Aha! Files For Chapter 11 Bankruptcy

Aha! Files For Chapter 11 Bankruptcy

Aha! Airlines and it’s parent company ExpressJet have filed Chapter 11 bankruptcy, and all flights will cease flying immediately. The airline has flown as a regional carrier for many years with United and Delta, but after losing the partnership, they formed their own airline: Aha!

“A combination of conditions led us to this decision,” ExpressJet CEO Subodh Karnik said in a statement. “Despite the valiant efforts of our employees to overcome challenges, and despite great support by our cities and airports – especially Reno-Tahoe and the community there, we arrived at a point where termination of operations was in the best interest of our stakeholders.”

Based in Reno, the airline flew to 11 destinations.

More information about compensation for those traveling can be found on their website, https://www.flyaha.com/.


Wow I thought AHA Was doing amazing

That didn’t take too long 💀


What a shame…

Now let’s wait for the bad AHA puns coming to invade this topic


I think the issue is that AHA is better than aha! It’s all about the name!


Never heard of either… now we wait for the other one to go bankrupt as well.

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They were doing anything but honestly. Monthly load factors never exceeded 45%, and in the last quarter it was sitting in the upper half of 43%. On a 50 seat plane that is only about 22 passengers, and with them having fares in the $100-$150 range typically that only means $3,300 in revenue on the average flight, certainly hard to break even on operating costs let alone turn a profit.



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Aha! is the brand under ExpressJet.

from: ExpressJet - Wikipedia
“On June 14, 2022, United Airlines Holdings Inc. quietly divested its stake in the parent company of former regional carrier ExpressJet Airlines. ExpressJet Airlines LLC became 100% owned by KAir Enterprises and affiliates.”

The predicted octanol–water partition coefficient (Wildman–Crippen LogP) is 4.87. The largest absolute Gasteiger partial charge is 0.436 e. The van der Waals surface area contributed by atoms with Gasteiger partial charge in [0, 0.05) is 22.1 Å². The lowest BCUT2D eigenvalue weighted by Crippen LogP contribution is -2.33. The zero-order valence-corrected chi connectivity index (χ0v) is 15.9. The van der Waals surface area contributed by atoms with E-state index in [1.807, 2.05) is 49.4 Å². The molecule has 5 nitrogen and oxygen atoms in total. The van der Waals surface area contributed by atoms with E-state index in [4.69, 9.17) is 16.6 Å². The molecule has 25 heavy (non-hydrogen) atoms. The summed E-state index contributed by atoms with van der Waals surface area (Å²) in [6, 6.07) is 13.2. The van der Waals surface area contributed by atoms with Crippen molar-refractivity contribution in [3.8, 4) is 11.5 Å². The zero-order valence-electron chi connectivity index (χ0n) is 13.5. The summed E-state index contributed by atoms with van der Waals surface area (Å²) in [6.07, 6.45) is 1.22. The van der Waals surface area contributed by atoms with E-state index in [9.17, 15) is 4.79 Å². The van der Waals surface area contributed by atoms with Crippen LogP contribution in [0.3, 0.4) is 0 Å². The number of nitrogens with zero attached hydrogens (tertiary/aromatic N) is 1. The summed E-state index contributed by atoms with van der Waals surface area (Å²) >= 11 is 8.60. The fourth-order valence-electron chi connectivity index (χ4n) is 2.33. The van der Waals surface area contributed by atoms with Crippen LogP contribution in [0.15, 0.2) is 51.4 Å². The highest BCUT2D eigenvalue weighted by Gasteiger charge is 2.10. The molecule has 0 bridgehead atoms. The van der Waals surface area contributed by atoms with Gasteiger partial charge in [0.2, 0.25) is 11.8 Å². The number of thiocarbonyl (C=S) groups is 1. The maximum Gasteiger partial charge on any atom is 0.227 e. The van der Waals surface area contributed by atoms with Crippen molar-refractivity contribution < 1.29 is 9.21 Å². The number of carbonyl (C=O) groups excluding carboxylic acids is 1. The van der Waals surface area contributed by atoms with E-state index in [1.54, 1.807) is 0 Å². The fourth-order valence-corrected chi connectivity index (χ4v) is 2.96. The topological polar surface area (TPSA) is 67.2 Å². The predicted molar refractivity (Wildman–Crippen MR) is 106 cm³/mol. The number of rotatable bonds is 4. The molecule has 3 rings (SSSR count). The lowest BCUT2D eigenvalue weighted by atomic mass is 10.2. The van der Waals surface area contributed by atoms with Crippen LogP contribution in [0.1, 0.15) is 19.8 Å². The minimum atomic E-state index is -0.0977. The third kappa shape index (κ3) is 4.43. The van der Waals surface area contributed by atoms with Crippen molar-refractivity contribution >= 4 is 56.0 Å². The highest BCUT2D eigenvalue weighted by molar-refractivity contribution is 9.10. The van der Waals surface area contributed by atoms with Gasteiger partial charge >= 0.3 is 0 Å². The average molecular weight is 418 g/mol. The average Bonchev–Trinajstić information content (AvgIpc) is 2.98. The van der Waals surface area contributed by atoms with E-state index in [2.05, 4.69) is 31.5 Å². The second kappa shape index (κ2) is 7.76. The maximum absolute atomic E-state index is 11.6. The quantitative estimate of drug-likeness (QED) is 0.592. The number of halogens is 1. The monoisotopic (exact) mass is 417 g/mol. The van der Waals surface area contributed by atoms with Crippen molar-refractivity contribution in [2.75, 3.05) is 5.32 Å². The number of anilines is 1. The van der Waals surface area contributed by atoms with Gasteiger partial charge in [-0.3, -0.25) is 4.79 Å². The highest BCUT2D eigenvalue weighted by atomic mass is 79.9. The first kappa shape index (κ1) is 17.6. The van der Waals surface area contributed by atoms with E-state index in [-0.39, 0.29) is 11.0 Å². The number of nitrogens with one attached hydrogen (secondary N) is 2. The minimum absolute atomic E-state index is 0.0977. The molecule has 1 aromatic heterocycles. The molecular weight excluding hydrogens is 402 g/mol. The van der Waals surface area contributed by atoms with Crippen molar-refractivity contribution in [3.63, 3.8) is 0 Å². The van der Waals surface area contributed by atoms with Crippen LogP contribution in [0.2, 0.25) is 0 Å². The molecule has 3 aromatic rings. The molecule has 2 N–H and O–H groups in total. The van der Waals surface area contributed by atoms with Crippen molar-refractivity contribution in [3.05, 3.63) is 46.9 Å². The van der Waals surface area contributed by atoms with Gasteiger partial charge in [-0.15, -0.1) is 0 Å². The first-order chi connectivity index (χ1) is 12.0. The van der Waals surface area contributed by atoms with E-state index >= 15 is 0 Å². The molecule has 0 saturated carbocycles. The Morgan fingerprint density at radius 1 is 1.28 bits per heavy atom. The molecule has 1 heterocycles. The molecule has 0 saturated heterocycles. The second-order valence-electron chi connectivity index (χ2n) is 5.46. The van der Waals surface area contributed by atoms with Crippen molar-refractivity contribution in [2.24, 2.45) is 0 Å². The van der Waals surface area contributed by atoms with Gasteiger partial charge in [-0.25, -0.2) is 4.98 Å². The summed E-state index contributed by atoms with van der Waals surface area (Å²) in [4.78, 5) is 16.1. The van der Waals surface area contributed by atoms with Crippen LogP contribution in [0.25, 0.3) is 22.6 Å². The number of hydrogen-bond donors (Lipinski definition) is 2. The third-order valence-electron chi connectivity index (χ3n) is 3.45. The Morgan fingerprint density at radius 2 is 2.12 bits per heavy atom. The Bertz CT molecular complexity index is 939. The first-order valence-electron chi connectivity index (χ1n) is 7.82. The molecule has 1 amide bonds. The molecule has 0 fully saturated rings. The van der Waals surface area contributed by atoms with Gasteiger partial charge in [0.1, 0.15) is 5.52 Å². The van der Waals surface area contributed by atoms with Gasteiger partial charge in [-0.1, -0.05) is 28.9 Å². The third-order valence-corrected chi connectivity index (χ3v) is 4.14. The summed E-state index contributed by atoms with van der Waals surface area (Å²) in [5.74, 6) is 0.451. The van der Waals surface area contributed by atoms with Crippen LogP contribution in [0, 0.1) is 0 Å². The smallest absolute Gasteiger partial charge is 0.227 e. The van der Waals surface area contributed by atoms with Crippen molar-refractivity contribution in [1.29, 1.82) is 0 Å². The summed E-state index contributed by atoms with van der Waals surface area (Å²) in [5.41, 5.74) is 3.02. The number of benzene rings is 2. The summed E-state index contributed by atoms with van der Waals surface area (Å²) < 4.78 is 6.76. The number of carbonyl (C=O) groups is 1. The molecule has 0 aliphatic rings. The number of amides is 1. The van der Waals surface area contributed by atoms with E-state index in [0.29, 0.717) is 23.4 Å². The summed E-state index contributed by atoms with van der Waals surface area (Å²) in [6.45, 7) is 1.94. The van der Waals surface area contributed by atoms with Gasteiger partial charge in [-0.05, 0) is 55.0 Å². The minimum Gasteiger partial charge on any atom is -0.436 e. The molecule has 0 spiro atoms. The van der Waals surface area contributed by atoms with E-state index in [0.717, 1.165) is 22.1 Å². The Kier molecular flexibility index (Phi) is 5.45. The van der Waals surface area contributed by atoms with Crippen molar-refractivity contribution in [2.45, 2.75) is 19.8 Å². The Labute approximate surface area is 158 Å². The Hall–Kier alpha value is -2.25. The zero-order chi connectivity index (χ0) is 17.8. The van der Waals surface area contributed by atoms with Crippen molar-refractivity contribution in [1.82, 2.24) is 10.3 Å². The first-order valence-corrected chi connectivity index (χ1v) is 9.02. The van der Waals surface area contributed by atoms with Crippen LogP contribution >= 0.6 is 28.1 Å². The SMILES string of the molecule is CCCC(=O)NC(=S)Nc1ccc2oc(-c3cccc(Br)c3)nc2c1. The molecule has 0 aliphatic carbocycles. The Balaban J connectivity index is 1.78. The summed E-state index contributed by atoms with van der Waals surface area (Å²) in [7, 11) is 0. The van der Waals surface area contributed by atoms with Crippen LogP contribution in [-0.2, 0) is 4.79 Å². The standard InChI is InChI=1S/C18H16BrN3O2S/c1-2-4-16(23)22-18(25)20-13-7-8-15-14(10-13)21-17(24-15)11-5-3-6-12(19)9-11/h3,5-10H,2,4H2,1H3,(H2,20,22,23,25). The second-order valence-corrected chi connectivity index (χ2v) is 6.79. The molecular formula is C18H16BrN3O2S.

KAir Enterprises seems a bit of a mystery. But the backing of United being withdrawn is a good clue.

I said Aha, since it is more “relevant” today. However, I had specified that in the first sentence.


Sorry. Yes you did! I skimmed over then went off to read. Thanks for the info!

I was trying to understand the power relationship between the big airlines and the regionals. I know little about this.

So I was left with wondering why United pulled out.

To put it simply, big airlines invest in small airlines (like UA investing in ExpressJet), and when they pull out… it kinda leaves the company in a dilemma to say the least.


Yeah, I was just reading something about why the larger companies hold on to regionals and (used to?) give some profit formula to keep them going even when they were underloaded. So the larger airlines found some wider benefit in taking on some loss of their regional affiliates.

And now it doesn’t work anymore in United’s eyes. So they pull out. I wonder what tipped the balance(?).

Wow, This is a big surprise to me!

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My guess it’s because they saw that the profit wasn’t coming in as they expected - it’s better (for the investor) to pull out of the investment if it doesn’t seem to be profiting. If they see a company scrambling for a solution to losing money, it’s best to pull out while they can.

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a shame

They flew ERJ-145s up to my home area, a nice change since United stopped theirs. I even got to see the inaugural flight to my home area too

The rough impression I got from reading a bit was that majors need to fill up their denser routes (to be profitable on the dense routes). But a good fraction of all passengers are fed to the denser routes by the regionals.

But it would be expensive for the majors to own the regionals outright. So they make affiliations with regionals with their much lower labor (contract) costs. And often also use them as recruiting tools like minor league baseball does for major league. Pilots move up etc.

So if all of the above gives them more benefit than the loss that their regional affiliate is making, then they actually benefit from taking the loss of the regional affiliate.

But at some point if the loss is more than the benefit then the pressure increases on them to get out of the relationship.

As on airline analyst said in Why Airlines Work With Regional Carriers (thepointsguy.com)
“I think over time some carriers have relied on regional operations to excess”

There’s a question that comes out of all of this: Over a long period of time, why would costs of regional carriers be sustainably lower if they are essentially providing the same service to a passenger as the majors? The advantage the majors are “squeezing” from the regionals is transient?

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plays laughing to the bank by chief keef

Never heard of this airlines loll

Well they weren’t a major operation. Avelo who started a number of months prior kinda seemed to take the spot lot as the newest airline in the US, at least on the west coast of the US